I’ve been leery for a long while now of Final Fantasy XIV’s
“you get your details just before patch day” stance vis-a-vis the housing situation. Thankfully, that isn’t quite what happened; we got our information, at least in broad strokes, before the patch notes thanks to the live letter. We’re getting six wards in four districts for a grand total of 1,440 new housing plots, which should put a pretty thorough dent in the game’s current shortage; it’s not a doubling of the existing size, but it’s another half increase again.
The new housing rules, though, are probably going to make some bigger changes. And they’re changes that we can analyze and speculate about, even though some of them have some potential impacts we just won’t know about until later. So let’s start in, piece by piece, with the question marks and the known quantities.
And I will also be laughing at the frustration of people who screwed the system and are now sad about it.
Here’s a fun question for you about Final Fantasy XIV
: What’s the difference between a trial and a raid in the endgame?
At first glance that’s the sort of obvious question to prompt eye-rolling and derisive smirks. That’s obvious: A trial is just a contained boss fight in a specific arena, while a raid is a mini-dungeon followed by a boss fight! And then you remember that a whole lot of raids, such as all of Deltascape and the last fight of each Alexander wing, don’t actually have any sort of dungeon attachment. So maybe a raid just means that they’re thematically linked… oh, wait, except that we’ve had sequences of trials linked like that with the Warring Triad.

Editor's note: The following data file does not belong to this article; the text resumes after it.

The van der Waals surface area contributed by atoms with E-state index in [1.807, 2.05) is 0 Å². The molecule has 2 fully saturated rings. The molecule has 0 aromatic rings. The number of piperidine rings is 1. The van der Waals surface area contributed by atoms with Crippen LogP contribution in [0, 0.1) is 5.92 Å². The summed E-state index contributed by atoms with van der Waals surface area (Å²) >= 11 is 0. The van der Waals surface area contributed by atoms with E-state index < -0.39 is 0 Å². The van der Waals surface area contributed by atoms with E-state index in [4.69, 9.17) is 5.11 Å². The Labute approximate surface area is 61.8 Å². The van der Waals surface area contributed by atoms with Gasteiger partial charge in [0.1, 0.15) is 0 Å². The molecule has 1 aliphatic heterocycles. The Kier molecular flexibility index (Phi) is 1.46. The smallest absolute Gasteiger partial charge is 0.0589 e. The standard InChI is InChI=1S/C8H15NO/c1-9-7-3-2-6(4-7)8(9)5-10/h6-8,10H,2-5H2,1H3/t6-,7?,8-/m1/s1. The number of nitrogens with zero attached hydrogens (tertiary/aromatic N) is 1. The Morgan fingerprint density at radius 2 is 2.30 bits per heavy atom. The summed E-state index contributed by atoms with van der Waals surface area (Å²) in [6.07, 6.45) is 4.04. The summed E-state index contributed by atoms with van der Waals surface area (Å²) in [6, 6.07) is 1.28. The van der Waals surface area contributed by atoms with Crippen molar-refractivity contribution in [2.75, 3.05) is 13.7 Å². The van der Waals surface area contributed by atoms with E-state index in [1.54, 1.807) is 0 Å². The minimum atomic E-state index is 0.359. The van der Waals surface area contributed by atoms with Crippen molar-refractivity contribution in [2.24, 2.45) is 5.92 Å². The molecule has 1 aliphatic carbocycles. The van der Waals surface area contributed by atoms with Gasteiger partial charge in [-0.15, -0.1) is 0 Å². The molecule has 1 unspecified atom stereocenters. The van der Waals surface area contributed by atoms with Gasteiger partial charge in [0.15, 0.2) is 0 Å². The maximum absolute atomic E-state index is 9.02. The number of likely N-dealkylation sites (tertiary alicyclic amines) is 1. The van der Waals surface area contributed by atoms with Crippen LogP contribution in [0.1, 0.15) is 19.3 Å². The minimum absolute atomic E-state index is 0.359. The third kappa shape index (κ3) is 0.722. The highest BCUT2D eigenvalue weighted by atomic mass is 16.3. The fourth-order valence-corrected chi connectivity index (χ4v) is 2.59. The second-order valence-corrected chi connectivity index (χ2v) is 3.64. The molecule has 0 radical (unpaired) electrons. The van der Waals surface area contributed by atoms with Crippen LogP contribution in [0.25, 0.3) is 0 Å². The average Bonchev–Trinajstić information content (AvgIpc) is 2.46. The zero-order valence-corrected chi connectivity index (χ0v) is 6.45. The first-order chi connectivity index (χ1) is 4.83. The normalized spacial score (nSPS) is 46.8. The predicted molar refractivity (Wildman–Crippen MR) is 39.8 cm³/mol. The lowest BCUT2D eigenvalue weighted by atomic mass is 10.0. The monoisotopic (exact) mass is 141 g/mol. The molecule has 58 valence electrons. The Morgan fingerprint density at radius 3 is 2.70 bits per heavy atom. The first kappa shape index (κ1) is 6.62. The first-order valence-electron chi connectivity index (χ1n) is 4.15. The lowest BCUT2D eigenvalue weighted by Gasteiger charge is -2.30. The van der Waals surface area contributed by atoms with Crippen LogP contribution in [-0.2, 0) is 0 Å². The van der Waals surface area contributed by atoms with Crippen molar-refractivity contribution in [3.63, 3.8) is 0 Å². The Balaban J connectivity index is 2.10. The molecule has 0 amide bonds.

Two difficulty modes? Well, yes, that means they have different names, but not different structures. Oh, let’s also remember that Extreme Primals, much like Alexander and onward, have a largely token-based loot system! Figured out the difference yet? It gets more fun when you remember that raids are technically different from alliance raids. Or that technically, Praetorium might qualify as a raid!
We still don’t technically know when Final Fantasy XIV
is launching its next patch, but we can also figure it out. It was always slated for late January, and there’s another live letter this Friday, which means that the patch is almost certainly arriving on the 30th. Considering that we always get patch notes before the actual release, I’d say it would be a bit silly to have a whole preview event the day before patch notes come out, and it wouldn’t really mesh with prior experience.